Elder Christofferson Speaks to Latino Journalists on Protecting Free Speech

“Safety does not come from stifling speech, but from giving it a chance to breathe,” said Elder D. Todd Christofferson of the Quorum of the Twelve Apostles of The Church of Jesus Christ of Latter-day Saints to a group of about 300 Latin American journalists participating in the 73rd Annual Assembly of the Inter American Press Association (IAPA) in Salt Lake City.


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“We applaud the efforts of IAPA to defend and promote freedom of press and expression throughout the Americas,” said Elder Christofferson in his remarks to the media gathered Saturday night, October 28, 2017, at the Conference Center Theater on Temple Square in Salt Lake City. “So many of the blessings of life and the prosperity of society rest on these freedoms.”

Elder Christofferson delivered the speech in Spanish (see the Spanish and English transcripts), a language he first learned as a 19-year-old Mormon missionary serving in Argentina. “There is a special place in my heart for the people of Mexico and Central and South America.” He later lived in Mexico City with his family while directing Church operations in Mexico.

“Not everything that comes from our pens or our mouths will be useful, but when freedom is discouraged nothing good will come out of them either. To get the sublime, sometimes we have to put up with a little of the ridiculous,” expressed Elder Christofferson.

The Mormon apostle said the United Nations’ Universal Declaration of Human Rights and the Declaration of Chapultepec “provide a common framework by which we can construct fair and open societies.”

Elder Christofferson told the journalists, “Your privilege and calling as a journalist is to facilitate discussion and debate between people who have different beliefs, races, nationalities and political opinions.”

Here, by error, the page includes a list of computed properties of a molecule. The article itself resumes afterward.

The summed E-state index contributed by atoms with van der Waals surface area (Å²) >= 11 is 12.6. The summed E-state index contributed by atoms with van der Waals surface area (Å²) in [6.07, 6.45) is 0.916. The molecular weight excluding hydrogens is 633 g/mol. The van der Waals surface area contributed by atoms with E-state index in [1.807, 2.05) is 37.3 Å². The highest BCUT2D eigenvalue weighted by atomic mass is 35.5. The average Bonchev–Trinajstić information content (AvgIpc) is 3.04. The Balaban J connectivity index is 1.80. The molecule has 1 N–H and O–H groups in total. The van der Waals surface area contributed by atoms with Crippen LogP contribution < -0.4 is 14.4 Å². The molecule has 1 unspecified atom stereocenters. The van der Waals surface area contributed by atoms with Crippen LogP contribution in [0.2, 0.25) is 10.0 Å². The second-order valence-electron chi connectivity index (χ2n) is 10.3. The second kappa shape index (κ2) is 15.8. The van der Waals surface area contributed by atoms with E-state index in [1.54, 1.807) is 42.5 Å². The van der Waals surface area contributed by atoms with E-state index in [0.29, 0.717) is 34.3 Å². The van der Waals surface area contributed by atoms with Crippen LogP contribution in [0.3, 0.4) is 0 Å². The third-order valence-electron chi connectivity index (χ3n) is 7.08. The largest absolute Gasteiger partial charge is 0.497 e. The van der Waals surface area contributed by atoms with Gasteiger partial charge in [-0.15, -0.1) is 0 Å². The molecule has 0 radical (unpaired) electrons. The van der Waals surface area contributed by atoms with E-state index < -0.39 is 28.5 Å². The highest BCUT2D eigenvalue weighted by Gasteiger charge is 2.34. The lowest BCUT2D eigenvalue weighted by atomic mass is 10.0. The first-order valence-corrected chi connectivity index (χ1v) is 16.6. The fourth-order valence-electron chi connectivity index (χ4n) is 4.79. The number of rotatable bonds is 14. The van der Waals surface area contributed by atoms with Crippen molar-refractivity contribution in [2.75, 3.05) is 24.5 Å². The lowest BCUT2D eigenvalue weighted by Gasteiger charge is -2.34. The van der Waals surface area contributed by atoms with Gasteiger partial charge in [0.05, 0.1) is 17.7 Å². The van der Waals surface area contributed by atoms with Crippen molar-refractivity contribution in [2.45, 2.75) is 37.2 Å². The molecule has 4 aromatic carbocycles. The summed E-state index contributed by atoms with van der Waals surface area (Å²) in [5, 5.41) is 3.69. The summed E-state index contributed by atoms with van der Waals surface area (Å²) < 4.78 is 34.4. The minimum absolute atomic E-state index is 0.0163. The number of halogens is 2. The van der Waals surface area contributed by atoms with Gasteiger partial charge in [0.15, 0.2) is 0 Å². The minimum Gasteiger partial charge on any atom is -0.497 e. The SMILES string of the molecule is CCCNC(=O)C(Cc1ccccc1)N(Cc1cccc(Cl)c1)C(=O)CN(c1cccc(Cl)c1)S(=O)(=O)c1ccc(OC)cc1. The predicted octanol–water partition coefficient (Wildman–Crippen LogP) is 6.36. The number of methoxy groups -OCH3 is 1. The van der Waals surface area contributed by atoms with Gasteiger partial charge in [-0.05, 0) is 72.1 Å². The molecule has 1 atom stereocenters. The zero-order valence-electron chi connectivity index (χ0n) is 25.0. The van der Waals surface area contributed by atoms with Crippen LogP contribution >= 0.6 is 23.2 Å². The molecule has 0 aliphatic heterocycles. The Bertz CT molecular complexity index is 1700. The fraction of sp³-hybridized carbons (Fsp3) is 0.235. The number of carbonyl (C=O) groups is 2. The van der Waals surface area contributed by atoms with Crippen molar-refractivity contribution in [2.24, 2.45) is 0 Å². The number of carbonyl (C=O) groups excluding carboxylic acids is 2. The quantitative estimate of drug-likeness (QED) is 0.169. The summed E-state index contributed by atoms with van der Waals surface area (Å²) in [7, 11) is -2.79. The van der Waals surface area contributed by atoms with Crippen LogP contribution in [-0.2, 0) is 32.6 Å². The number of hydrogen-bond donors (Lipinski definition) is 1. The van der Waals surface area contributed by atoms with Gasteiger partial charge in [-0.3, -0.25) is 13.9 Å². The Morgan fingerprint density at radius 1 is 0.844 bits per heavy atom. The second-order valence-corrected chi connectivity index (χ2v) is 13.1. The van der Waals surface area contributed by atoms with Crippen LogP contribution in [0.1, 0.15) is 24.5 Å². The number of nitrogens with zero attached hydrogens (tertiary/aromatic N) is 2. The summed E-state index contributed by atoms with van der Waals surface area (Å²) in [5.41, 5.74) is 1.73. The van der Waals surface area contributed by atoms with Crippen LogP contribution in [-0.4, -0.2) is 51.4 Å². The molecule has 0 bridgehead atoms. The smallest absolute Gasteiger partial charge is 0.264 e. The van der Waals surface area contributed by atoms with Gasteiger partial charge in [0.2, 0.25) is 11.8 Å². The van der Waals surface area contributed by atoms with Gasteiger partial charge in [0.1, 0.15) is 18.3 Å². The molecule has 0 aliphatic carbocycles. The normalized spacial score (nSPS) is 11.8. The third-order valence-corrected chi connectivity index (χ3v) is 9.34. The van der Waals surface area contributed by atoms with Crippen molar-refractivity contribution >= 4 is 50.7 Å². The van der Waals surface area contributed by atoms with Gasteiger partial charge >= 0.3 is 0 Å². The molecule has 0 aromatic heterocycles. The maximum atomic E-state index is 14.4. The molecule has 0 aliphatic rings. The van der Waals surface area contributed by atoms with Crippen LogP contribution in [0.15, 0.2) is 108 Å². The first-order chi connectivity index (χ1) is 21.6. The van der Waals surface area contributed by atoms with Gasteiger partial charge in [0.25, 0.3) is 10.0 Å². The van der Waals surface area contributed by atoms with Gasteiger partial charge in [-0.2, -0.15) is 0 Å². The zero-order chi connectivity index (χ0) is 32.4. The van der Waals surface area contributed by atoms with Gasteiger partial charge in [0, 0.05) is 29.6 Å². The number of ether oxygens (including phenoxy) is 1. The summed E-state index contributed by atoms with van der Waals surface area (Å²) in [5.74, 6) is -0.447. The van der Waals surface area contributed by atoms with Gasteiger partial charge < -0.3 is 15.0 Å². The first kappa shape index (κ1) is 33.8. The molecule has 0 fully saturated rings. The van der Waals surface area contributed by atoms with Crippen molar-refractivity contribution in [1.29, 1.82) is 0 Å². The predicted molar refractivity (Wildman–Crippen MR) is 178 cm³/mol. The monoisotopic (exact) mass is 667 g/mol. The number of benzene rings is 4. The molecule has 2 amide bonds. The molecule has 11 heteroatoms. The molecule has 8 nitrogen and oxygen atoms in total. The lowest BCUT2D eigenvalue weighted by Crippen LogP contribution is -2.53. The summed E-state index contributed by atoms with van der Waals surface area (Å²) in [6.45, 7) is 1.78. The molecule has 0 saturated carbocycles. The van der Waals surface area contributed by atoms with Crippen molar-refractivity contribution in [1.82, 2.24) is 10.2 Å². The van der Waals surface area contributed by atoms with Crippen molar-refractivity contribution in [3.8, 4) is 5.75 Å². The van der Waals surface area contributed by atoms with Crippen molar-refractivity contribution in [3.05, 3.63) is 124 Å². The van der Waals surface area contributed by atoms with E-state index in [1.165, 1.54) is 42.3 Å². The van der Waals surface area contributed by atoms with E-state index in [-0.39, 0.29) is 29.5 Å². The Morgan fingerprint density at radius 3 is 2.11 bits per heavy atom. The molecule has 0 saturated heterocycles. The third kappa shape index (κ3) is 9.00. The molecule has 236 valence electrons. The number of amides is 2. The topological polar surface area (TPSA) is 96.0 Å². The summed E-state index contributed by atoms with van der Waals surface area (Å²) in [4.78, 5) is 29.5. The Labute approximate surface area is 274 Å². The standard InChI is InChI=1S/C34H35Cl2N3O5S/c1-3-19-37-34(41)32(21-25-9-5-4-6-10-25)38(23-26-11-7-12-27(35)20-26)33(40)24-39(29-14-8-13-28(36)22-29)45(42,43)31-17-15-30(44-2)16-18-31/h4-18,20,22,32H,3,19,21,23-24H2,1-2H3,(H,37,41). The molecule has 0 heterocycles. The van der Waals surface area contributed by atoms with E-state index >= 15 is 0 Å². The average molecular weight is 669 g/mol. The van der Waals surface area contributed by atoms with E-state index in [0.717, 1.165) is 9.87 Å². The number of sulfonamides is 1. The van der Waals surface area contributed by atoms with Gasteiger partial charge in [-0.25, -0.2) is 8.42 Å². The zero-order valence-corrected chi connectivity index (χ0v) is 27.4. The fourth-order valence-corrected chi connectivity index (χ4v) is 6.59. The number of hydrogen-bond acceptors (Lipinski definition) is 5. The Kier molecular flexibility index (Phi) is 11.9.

The senior Church leader spoke briefly about religious freedom, which he and other apostles have addressed in public forums over the past few years. He said that it “acts as a catalyst” in protecting other human rights.

Elder Christofferson said “voices of faith” such as Martin Luther King Jr., a pastor who advocated for racial and civil justice, can “elevate public discussions.” Other leaders he mentioned included William Wilberforce, who applied Christian ethics to abolish the slave trade in Great Britain; Abraham Lincoln, who used the Bible to heal a divided United States; and Mahatma Gandhi, who led India to independence by employing nonviolent civil disobedience.

“We honor your efforts to give voice to the voiceless, to shine light on the difficulties of our world, and to bestow dignity on the human experience,” he concluded. “May God bless you and protect you as you go forward as ambassadors of freedom and human rights.”

The Inter American Press Association is a nonprofit organization that promotes the interests of newspapers, broadcasters and digital media throughout the Americas.

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